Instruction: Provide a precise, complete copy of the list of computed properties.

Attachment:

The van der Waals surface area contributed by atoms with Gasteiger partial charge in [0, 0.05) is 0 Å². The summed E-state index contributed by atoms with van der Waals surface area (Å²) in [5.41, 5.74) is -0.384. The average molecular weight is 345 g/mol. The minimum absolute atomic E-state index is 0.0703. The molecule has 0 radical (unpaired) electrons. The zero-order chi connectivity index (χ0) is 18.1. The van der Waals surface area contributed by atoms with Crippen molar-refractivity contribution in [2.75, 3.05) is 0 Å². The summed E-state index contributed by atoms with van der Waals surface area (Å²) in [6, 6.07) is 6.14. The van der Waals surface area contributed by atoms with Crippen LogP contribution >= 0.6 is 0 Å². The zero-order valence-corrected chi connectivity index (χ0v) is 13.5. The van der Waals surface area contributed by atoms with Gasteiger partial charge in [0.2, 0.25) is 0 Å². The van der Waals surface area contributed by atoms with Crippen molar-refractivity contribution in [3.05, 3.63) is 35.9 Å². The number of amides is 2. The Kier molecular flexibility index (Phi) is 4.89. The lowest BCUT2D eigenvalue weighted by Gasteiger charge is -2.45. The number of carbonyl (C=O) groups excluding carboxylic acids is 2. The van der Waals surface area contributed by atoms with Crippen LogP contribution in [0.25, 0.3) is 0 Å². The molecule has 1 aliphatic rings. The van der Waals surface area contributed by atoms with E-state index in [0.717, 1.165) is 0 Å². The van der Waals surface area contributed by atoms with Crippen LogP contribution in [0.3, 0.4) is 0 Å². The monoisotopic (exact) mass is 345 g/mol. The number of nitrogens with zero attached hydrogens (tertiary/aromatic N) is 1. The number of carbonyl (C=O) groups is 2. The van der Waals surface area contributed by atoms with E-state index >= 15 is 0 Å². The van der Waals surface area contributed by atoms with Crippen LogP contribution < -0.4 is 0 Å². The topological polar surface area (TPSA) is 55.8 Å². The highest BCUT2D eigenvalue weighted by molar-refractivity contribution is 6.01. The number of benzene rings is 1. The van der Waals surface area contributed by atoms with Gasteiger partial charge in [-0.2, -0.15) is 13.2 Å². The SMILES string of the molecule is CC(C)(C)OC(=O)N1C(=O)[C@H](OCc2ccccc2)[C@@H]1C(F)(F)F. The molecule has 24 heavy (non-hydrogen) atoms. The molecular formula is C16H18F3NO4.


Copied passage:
The van der Waals surface area contributed by atoms with Gasteiger partial charge in [0, 0.05) is 0 Å². The summed E-state index contributed by atoms with van der Waals surface area (Å²) in [5.41, 5.74) is -0.384. The average molecular weight is 345 g/mol. The minimum absolute atomic E-state index is 0.0703. The molecule has 0 radical (unpaired) electrons. The zero-order chi connectivity index (χ0) is 18.1. The van der Waals surface area contributed by atoms with Crippen molar-refractivity contribution in [2.75, 3.05) is 0 Å². The summed E-state index contributed by atoms with van der Waals surface area (Å²) in [6, 6.07) is 6.14. The van der Waals surface area contributed by atoms with Crippen LogP contribution >= 0.6 is 0 Å². The zero-order valence-corrected chi connectivity index (χ0v) is 13.5. The van der Waals surface area contributed by atoms with Gasteiger partial charge in [0.2, 0.25) is 0 Å². The van der Waals surface area contributed by atoms with Crippen molar-refractivity contribution in [3.05, 3.63) is 35.9 Å². The number of amides is 2. The Kier molecular flexibility index (Phi) is 4.89. The lowest BCUT2D eigenvalue weighted by Gasteiger charge is -2.45. The number of carbonyl (C=O) groups excluding carboxylic acids is 2. The van der Waals surface area contributed by atoms with Crippen LogP contribution in [0.25, 0.3) is 0 Å². The molecule has 1 aliphatic rings. The van der Waals surface area contributed by atoms with E-state index in [0.717, 1.165) is 0 Å². The van der Waals surface area contributed by atoms with Crippen LogP contribution in [0.3, 0.4) is 0 Å². The monoisotopic (exact) mass is 345 g/mol. The number of nitrogens with zero attached hydrogens (tertiary/aromatic N) is 1. The number of carbonyl (C=O) groups is 2. The van der Waals surface area contributed by atoms with E-state index >= 15 is 0 Å². The van der Waals surface area contributed by atoms with Crippen LogP contribution < -0.4 is 0 Å². The topological polar surface area (TPSA) is 55.8 Å². The highest BCUT2D eigenvalue weighted by molar-refractivity contribution is 6.01. The number of benzene rings is 1. The van der Waals surface area contributed by atoms with Gasteiger partial charge in [-0.2, -0.15) is 13.2 Å². The SMILES string of the molecule is CC(C)(C)OC(=O)N1C(=O)[C@H](OCc2ccccc2)[C@@H]1C(F)(F)F. The molecule has 24 heavy (non-hydrogen) atoms. The molecular formula is C16H18F3NO4.